During a special post-election edition of American Morning on early Wednesday morning, CNN correspondent Carol Costello seemed to be confused as to what California’s proposed Proposition 8 would do and hinted that she was opposed to the effort. The initiative would amend the state’s constitution to ban same-sex "marriage." Costello first stumbled as she tried to explain the proposition: "These are the results that we have -- voting yes means you -- you would overturn -- voting yes means there would be a ban on same-sex marriage -- that's 52%. The no votes have 48%." She then continued as to when the results would be certain, and gave a hint as to where she stood on the issue: "We probably won't be able to call that until much later this afternoon, although we do remain hopeful." [audio excerpt here]
Co-anchor John Roberts introduced Costello’s segment, which began 23 minutes into the 4 am Eastern hour of the CNN program, and stated how, besides the presidential race, "from same-sex marriage to abortion, there were some hot-button issues on state ballots across the country, and our Carol Costello has been tracking the results of those." Costello actually focused on the same-sex "marriage" ballot questions during her report and didn’t mention anything of the other issues.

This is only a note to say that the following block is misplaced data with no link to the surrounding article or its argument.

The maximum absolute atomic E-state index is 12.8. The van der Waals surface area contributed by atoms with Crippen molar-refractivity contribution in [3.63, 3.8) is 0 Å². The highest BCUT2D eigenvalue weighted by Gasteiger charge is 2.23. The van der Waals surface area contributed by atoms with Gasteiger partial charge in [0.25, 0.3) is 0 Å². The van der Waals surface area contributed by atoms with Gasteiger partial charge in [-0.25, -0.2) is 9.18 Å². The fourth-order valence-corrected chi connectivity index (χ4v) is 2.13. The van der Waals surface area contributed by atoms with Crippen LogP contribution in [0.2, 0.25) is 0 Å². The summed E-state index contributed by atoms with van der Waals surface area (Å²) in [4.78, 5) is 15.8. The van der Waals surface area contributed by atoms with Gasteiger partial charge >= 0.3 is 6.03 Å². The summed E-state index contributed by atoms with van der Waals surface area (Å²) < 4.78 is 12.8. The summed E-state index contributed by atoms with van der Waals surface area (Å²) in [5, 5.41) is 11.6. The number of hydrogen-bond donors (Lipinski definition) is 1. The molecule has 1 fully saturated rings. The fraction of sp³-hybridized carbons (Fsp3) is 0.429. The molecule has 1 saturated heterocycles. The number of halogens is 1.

The CNN correspondent first correctly described what Proposition 8 would do: "...[O]ut in California, they were talking very much about Proposition 8 -- that would be a measure that would ban same-sex marriage in the state of California." She then gave her confused description on what voting yes for it would do, versus voting no, and the percentages for each. After giving her "hopeful" statement, she then described the campaigns for and against the proposed initiative:
COSTELLO: You know, Proposition 8 was the most high profile ballot on -- was the most high profile initiative on the ballot in California. Opponents and supporters spent a whopping $80 million on this issue. Now, those who are in favor of same-sex marriage were hoping that liberal Democrats who came to the polls would overwhelmingly vote in their favor. But apparently, that did not happen, because Proposition 8 also drew the people that were for the ban.
Near the end of the segment, Costello and Roberts briefly discussed how the ballot proposals against same-sex "marriage" in Arizona and Florida and how those past "handily," and then went back to the specific issue of Proposition 8 and what the final results would be. Again, the CNN correspondent seemed confused as to what the proposition would do:
ROBERTS: You know what I’ll do is run the numbers on the ‘Magic Wall,’ as well, and see, you know, where the vote is still outstanding. That might give us some indication of whether or not that gap will narrow, or if it will stay about the same.
COSTELLO: As far as I know, the more conservative areas of California have not been counted as of yet, so it doesn't look good for Proposition 8.
Actually, the poll results did look good for Proposition 8, as she outlined above.
[Special thanks to MRC's Business and Media Institute for discovering this segment.]